Unemployment may tick down to 5.5% for January. While the figure is worth a cheer, it remains far from the less than 5% number that signals a full recovery. The jobs part of the recovery from the Great Recession continues to drag.
Recent recoveries have been marked by several consecutive months during which the jobless rate was closer to 4%.
The unemployment rate was below 5% from December 2005 through November 2007. The same held true from July 1997 to August 2001, and through part of the second period the number dropped below 4%. As expected, these numbers tether to gross domestic product (GDP). From 1996 to 1999, GDP rose over 6% per year, and it reached that level again from 2003 to 2006.
Some anxiety about whether the jobs recovery can maintain itself links to worries about GDP. Fourth-quarter GDP rose only 2.6%, after an increase of 5.0% in the third quarter. Many economists have pointed out that slowing economic activity in Europe, Japan and even China will make it harder for U.S. GDP to expand. To do so, the American consumer will have to carry the economy on his shoulders, and ironically consumer spending relies on low jobless rates. Further, employment growth has been threatened as many U.S. multinationals that cut 2015 earnings forecasts. That has to do some damage to the job market.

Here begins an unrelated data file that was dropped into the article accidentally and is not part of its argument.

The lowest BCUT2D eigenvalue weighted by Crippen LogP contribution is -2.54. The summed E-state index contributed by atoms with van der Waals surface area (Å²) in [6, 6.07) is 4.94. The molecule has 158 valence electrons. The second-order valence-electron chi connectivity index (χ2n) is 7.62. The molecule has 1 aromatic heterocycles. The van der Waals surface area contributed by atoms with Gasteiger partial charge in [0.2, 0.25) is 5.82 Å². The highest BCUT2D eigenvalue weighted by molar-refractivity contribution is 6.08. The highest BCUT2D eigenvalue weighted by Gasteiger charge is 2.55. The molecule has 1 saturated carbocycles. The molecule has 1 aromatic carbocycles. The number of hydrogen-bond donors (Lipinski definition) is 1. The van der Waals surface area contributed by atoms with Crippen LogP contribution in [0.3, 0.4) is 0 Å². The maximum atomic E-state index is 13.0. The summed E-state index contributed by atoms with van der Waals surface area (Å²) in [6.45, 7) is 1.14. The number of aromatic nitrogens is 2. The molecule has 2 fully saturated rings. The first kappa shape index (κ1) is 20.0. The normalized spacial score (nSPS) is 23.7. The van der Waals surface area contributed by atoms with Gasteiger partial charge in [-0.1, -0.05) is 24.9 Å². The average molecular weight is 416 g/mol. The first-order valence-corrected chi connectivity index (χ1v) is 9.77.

The housing recovery also has slowed substantially in most large markets. In some cases, the trend even has reversed itself. Most Americans continue to rely on their houses as the primary portion of their net worth and to provide the comfort to spend more and save less.
Among the few factors that may drive unemployment down is the sharp drop in oil and gas prices. In a number of industries, this will improve margins and perhaps lead to job expansion. However, the drop cuts both ways. Oil companies and oil services companies have already begun to shed jobs. If the price of crude stays below $50, the layoffs will worsen.
If 5% unemployment, or less, is a critical mark of a full recovery, the U.S. economy is not even close.